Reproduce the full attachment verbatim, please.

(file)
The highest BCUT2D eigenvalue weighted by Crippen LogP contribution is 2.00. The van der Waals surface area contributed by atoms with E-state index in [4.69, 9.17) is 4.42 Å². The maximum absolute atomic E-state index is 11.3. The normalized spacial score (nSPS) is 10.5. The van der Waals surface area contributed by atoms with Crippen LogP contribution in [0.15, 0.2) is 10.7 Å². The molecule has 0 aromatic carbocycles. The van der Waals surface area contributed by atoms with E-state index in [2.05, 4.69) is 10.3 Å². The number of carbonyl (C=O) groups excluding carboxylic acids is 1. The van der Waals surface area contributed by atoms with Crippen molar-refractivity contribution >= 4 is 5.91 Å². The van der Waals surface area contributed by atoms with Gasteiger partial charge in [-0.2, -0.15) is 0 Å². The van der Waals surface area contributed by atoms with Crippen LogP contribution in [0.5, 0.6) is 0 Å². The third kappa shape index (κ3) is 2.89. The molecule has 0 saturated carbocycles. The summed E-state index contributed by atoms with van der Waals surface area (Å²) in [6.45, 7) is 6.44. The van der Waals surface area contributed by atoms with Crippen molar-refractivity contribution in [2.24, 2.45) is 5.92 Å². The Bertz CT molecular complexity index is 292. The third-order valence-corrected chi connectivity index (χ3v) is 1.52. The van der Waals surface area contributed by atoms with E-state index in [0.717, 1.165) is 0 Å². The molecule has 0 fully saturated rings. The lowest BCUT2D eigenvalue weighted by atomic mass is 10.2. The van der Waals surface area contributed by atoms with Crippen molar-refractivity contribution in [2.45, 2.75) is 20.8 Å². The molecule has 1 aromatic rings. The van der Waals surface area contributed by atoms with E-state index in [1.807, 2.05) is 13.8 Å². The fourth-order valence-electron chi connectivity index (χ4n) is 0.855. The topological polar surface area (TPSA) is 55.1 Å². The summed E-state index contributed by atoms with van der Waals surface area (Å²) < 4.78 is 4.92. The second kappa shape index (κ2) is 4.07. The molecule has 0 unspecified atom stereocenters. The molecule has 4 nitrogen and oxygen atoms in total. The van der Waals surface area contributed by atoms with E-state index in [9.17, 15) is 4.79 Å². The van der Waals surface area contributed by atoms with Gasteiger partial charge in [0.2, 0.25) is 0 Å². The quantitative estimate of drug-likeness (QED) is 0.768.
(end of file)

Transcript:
The highest BCUT2D eigenvalue weighted by Crippen LogP contribution is 2.00. The van der Waals surface area contributed by atoms with E-state index in [4.69, 9.17) is 4.42 Å². The maximum absolute atomic E-state index is 11.3. The normalized spacial score (nSPS) is 10.5. The van der Waals surface area contributed by atoms with Crippen LogP contribution in [0.15, 0.2) is 10.7 Å². The molecule has 0 aromatic carbocycles. The van der Waals surface area contributed by atoms with E-state index in [2.05, 4.69) is 10.3 Å². The number of carbonyl (C=O) groups excluding carboxylic acids is 1. The van der Waals surface area contributed by atoms with Crippen molar-refractivity contribution >= 4 is 5.91 Å². The van der Waals surface area contributed by atoms with Gasteiger partial charge in [-0.2, -0.15) is 0 Å². The van der Waals surface area contributed by atoms with Crippen LogP contribution in [0.5, 0.6) is 0 Å². The third kappa shape index (κ3) is 2.89. The molecule has 0 saturated carbocycles. The summed E-state index contributed by atoms with van der Waals surface area (Å²) in [6.45, 7) is 6.44. The van der Waals surface area contributed by atoms with Crippen molar-refractivity contribution in [2.24, 2.45) is 5.92 Å². The Bertz CT molecular complexity index is 292. The third-order valence-corrected chi connectivity index (χ3v) is 1.52. The van der Waals surface area contributed by atoms with E-state index in [0.717, 1.165) is 0 Å². The molecule has 0 fully saturated rings. The lowest BCUT2D eigenvalue weighted by atomic mass is 10.2. The van der Waals surface area contributed by atoms with Crippen molar-refractivity contribution in [2.45, 2.75) is 20.8 Å². The molecule has 1 aromatic rings. The van der Waals surface area contributed by atoms with E-state index in [1.807, 2.05) is 13.8 Å². The fourth-order valence-electron chi connectivity index (χ4n) is 0.855. The topological polar surface area (TPSA) is 55.1 Å². The summed E-state index contributed by atoms with van der Waals surface area (Å²) < 4.78 is 4.92. The second kappa shape index (κ2) is 4.07. The molecule has 0 unspecified atom stereocenters. The molecule has 4 nitrogen and oxygen atoms in total. The van der Waals surface area contributed by atoms with E-state index in [9.17, 15) is 4.79 Å². The van der Waals surface area contributed by atoms with Gasteiger partial charge in [0.2, 0.25) is 0 Å². The quantitative estimate of drug-likeness (QED) is 0.768.